Nancy: And it didn’t all get worked out quickly.

Vicki: No, it didn’t. Billy prayed to receive Christ in December of 1990. He checked into rehab the beginning of that following February, right on our anniversary, as a matter of fact.

Nancy: He was cocaine addicted, as you’ve shared earlier.

Vicki: That’s right, and just before he checked into rehab, I had started on a regular reading of the Bible through the year. And for the first time I had read Joel and read the verse that says, “I will repay you for the years the locusts have eaten” (2:25). I knew God was speaking to me. I didn’t know the Lord that long—I knew Him about three years—but I knew that verse was meant for me that day.

As we went forward, I said, “Okay, Lord, I’m going to hold on to that verse.” Well, it turned out studying that verse just a year ago, the word repay in the ancient Hebrew means to complete and to fulfill, and so when God is in the process of repaying the years, He has completed and fulfilled our marriage.

Nancy: Restoring . . .

Vicki: Completely restored.

Nancy: But it was a long, hard process.

Vicki: It was a long hard process. Billy checked into rehab. He stayed a week. They wanted him to stay two, and I thought he needed at least a month, and he still had a business to run—a sports bar and restaurant, which I thought should immediately be sold. I mean, I had our lives worked out. Now that he’d prayed to receive Christ, I had everything figured out how it should be done.

Nancy: Are you a controller?

Vicki: Oh, yes, which was part of the problem.

Nancy: So God was changing you, too?

Vicki: Oh yes, oh yes. And so Billy checked out of rehab after a week. The Lord really visited him in a major way in rehab. His second night of detoxing—which Billy had tried to do several times before—God completely removed that night his desire for cocaine, and Billy went out that night to the floor counselor and said, “I can leave now, I’m fine.” The guy said, “I don’t think so.” He did stay the week, but he has been completely cocaine free since that night—this is 15 years later.

Nancy: That’s the power of God.

Vicki: Exactly. So Billy came out of rehab and I took the children—we had to go to a family care, I guess they call it—and I still had a lot of bitterness. I mean, so much was . . . he’d prayed to receive Christ; I had prayed to receive Christ. We were both now believers in Christ. We were going to church together on Sundays. He was still living in his apartment apart from us, and I figured he’d come out of rehab and come home.

He didn’t figure that at all. He wasn’t ready, and he had to work his program, and . . . oh, there were just so many issues. Even just how he dressed was so like a single guy in a restaurant, and I was a single mother with two young children in the preschool world. We were just so different. We were in such different worlds.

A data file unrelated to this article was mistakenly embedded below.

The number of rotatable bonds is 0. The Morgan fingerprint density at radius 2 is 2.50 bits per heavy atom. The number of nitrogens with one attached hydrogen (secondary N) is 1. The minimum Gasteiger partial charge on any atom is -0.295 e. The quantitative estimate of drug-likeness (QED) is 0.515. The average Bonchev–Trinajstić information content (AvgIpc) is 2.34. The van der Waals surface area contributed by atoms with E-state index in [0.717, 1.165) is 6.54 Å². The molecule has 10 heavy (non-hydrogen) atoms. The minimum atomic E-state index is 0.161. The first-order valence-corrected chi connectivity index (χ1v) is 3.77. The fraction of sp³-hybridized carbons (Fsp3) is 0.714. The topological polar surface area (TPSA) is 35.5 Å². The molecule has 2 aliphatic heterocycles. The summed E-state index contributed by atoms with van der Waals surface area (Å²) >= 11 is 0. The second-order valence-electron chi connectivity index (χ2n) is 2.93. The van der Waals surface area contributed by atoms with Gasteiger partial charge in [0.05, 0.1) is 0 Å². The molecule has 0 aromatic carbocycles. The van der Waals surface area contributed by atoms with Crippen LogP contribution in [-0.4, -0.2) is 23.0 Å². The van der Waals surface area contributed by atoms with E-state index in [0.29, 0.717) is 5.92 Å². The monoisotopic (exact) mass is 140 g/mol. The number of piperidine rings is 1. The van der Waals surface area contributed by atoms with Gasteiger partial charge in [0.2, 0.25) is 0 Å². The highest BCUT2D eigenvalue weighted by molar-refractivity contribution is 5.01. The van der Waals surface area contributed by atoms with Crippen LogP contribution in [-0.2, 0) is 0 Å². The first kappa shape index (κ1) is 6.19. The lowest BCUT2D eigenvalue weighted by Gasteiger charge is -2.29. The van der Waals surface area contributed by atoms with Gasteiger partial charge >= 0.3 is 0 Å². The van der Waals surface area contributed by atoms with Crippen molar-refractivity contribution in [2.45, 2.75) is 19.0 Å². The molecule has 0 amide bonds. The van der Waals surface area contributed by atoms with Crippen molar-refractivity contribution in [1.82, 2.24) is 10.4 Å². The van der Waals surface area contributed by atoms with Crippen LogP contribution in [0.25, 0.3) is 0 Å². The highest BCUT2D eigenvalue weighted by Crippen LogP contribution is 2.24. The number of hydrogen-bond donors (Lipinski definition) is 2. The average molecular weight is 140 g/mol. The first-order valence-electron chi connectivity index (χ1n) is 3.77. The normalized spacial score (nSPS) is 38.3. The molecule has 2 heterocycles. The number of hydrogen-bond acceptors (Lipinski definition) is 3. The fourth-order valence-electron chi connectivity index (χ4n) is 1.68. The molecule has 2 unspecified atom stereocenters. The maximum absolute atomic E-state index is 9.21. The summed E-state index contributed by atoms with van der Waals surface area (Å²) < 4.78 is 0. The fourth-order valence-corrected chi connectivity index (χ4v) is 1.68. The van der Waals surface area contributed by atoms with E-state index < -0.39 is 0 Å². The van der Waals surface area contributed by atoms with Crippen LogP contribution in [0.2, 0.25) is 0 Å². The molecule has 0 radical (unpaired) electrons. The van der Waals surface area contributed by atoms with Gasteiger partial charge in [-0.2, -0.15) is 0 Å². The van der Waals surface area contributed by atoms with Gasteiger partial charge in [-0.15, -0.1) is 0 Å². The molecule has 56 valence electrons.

So just being together and doing things together—I’d get in the car, he’d come and pick us up in the car to go to church, and we’d be blasting some rock and roll song. It would like so jar my senses, because I would have been wafting praise music through the kitchen while trying to get the kids dressed, and I’d get in the car, and I’d immediately turn it off, which was such the wrong thing to do. It would completely put him on the defensive.

Nancy: And he wasn’t wanting to step back into a world where he was going to be controlled or condemned . . .

Vicki: Exactly, either one, and I did both. I was much “holier than thou” and really knew how it was supposed to “look,” and I was not much of a help. I look back on that really regretting a lot. You can only be as mature as you are where you are, you can’t do it any differently, and I didn’t know a lot, but I’ve learned since.

Nancy: But you were committed to the Word of God . . .

Vicki: Right.

Nancy: . . . and to pleasing the Lord . . .

Vicki: Right.

Nancy: . . .and that’s what God honored.

Vicki: And thankfully, in His own way, so was Billy, and therefore, here we are, almost celebrating our 30th anniversary.

Nancy: Okay, you’ve got to fill in some gaps here.

Vicki: I know, I know.

Nancy: How did you get back together?

Vicki: So that was February and March. We were going to church together, and we’d do some family outings together for the afternoon, and we’d start spending time together. The kids and I would start going down to the restaurant, maybe Sunday afternoon, to be with Billy. It was a sports bar and restaurant, and open seven days, seven nights a week, and I thought that he should sell this place immediately.

Here we are, believers in Jesus Christ, and what are we doing owning a bar? Well, he really didn’t think that and wasn’t there, and for a guy, really, what he does is who he is, and especially someone who is a brand new believer, brand new sober, brand new trying to get back with his family. I mean, he had so much going on that I was so insensitive to. I was all about my needs: I need a husband at home now, today.